Isabel Achaval and Chiara Bondi's Las Leonas (2022) is part of a fine cycle of behind the scenes sports documentaries, this time covering women from other countries coming to Italy to join one of six soccer leagues there and what it takes and took them to make it in, sometimes just not too easily. Though even fictional sports movies show struggle, this documentary has some unique situations and features the real gals doing what they can to make it and make their mark.

Sure, there is overlap, with this one even reminding me of some documentaries on ballet dancers of all things, but that also gives you an idea of the hard work that goes into the kind of unique performance you need in one of the most popular sports around. Of course, there is still some sexism towards female soccer leagues (known simply as football overseas, as you might know, despite the U.S. version that is a totally different game) and we get that, so these women, no matter where they are from, are breaking ground and glass ceilings every day. This documentary does a decent, honest job of capturing that.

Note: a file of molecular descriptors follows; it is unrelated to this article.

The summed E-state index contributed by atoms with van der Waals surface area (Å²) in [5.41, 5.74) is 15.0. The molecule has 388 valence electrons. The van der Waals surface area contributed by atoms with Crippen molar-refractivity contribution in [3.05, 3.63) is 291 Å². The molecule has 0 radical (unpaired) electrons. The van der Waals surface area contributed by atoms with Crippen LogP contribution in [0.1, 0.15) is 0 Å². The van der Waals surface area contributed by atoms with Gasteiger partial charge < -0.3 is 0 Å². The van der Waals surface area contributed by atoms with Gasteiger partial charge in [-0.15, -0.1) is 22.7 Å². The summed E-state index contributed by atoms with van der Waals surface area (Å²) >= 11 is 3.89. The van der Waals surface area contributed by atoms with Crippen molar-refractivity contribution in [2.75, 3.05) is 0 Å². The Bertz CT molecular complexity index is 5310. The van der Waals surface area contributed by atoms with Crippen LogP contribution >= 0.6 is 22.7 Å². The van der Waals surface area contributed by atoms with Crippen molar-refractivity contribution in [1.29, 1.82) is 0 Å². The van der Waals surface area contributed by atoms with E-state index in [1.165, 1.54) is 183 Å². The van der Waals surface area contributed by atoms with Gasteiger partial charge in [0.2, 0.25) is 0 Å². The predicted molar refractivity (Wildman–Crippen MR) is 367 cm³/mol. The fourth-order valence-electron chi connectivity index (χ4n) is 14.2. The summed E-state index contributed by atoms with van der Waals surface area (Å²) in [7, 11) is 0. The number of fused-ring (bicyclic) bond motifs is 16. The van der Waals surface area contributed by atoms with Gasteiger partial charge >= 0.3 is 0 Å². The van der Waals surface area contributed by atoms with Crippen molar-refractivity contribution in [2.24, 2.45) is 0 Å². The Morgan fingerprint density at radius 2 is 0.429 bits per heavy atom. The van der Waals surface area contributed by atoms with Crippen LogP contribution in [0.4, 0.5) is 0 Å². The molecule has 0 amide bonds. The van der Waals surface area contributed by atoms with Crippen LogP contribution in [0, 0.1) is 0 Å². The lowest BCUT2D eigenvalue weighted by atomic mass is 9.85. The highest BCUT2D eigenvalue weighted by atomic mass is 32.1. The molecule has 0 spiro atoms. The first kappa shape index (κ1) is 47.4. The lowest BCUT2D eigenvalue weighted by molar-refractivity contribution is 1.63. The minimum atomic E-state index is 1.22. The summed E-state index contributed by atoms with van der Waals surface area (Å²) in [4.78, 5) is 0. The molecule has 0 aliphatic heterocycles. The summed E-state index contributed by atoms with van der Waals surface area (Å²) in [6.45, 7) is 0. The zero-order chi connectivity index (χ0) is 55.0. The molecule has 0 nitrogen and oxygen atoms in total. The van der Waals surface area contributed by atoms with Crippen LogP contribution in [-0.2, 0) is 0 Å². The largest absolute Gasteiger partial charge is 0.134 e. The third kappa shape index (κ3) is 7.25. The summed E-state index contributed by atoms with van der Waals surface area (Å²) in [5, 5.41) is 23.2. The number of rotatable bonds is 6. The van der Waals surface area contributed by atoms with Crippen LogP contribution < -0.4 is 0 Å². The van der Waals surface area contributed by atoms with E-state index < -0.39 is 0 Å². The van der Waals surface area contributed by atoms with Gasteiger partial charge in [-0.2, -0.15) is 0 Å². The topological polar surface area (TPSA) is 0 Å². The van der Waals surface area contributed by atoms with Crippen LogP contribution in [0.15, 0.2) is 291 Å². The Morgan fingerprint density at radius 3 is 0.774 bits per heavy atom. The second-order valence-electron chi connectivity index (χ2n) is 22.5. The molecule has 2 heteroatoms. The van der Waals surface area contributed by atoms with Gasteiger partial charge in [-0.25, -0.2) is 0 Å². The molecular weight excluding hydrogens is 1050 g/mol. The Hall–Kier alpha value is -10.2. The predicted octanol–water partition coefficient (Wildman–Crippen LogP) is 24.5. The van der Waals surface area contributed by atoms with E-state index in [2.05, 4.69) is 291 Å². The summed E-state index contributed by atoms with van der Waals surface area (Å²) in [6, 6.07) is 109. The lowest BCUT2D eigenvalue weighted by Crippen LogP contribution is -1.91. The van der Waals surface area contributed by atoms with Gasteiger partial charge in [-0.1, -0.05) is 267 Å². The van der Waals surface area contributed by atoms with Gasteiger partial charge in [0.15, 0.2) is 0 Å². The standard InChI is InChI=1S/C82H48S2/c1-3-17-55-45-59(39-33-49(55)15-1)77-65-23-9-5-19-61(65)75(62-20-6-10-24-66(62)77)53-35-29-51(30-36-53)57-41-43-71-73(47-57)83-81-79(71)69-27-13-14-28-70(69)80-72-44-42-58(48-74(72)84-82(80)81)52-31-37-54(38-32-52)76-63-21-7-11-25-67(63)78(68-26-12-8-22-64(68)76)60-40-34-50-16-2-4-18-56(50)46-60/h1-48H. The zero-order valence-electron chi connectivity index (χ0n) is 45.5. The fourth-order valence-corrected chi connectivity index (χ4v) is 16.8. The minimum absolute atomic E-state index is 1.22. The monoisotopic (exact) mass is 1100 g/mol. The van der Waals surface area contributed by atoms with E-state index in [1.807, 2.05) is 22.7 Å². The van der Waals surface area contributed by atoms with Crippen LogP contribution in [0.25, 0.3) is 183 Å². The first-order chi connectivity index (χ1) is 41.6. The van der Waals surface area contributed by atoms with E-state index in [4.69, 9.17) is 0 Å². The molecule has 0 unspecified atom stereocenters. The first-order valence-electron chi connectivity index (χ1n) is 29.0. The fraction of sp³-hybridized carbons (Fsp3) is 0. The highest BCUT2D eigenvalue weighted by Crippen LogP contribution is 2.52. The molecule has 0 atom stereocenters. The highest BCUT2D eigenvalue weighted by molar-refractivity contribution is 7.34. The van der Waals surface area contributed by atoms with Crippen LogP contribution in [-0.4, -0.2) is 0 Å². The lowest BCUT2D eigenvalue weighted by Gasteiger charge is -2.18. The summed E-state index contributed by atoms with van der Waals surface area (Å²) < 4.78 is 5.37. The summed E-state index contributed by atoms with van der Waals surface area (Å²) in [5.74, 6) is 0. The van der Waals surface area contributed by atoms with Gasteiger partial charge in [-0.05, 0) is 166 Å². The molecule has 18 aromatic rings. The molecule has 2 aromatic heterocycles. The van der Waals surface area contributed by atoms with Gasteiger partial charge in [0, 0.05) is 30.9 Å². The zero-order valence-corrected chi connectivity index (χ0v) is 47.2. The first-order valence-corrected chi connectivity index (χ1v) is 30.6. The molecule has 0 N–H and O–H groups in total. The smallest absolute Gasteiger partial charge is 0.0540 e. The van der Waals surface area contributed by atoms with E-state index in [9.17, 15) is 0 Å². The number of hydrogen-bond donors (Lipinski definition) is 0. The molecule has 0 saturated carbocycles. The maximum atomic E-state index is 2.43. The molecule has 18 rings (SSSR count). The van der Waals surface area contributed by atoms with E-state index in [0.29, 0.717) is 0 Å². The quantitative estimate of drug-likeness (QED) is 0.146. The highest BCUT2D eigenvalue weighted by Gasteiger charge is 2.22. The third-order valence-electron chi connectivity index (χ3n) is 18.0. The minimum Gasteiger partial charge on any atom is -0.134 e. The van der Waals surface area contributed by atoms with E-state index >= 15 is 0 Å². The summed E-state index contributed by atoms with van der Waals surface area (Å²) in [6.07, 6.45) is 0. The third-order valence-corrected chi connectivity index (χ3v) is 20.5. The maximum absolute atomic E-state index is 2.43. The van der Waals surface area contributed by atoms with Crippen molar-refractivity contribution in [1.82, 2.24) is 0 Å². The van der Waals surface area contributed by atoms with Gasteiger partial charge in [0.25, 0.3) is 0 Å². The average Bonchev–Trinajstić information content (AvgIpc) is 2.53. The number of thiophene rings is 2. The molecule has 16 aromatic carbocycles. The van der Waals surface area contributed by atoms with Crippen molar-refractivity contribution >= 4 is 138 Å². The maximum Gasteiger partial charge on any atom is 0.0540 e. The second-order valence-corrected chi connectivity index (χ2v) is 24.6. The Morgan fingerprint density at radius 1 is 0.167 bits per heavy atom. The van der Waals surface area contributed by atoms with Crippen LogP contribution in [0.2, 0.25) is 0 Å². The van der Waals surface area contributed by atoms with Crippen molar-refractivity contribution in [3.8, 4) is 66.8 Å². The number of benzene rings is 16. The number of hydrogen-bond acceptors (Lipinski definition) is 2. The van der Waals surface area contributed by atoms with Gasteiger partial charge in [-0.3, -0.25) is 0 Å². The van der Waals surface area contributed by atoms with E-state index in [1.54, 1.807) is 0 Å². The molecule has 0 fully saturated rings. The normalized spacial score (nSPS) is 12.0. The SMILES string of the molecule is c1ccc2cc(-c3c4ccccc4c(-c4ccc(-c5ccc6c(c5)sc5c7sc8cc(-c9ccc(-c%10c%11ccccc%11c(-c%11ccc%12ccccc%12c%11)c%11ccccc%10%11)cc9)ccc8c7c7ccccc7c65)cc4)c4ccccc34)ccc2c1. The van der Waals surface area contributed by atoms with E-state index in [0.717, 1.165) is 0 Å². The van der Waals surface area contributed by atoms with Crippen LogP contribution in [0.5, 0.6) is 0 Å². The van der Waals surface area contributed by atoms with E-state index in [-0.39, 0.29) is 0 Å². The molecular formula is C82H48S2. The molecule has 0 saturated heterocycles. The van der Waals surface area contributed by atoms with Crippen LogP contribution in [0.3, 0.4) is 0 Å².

Trailers are the only extras.

Harvey Keith's Mondo New York (1988) is part of a cycle of unrelated films with the word 'mondo' in them that promises a raw, uncensored, even graphic, ugly and disgusting look at life at its worst and grossest. That also means such films are exploitation films, but by accident, this one becomes a portrait of a dirty New York City of the past with XXX theaters, junkies, burnouts, mentally ill people and before corporations moved into Times Square and 'cleaned things up' relatively speaking.

Singer/performer Lydia Lunch shows up here, as well as performance artist Ann Magnuson, Joey Arias and Joe Coleman among the names of the time. Some footage is sexually and physically graphic enough that this unrated film could get an NC-17 today, but it is not quite as bad as some of the more ridiculous 'mondo' films that are just absolute junk. The legendary club CBGBs is also here, along with the streets of a highly urban New York in general, which helps offset some of the wackiness of the city that helped give us disco, punk and rap/hip hop music, the latter of which was just getting into full gear at the time.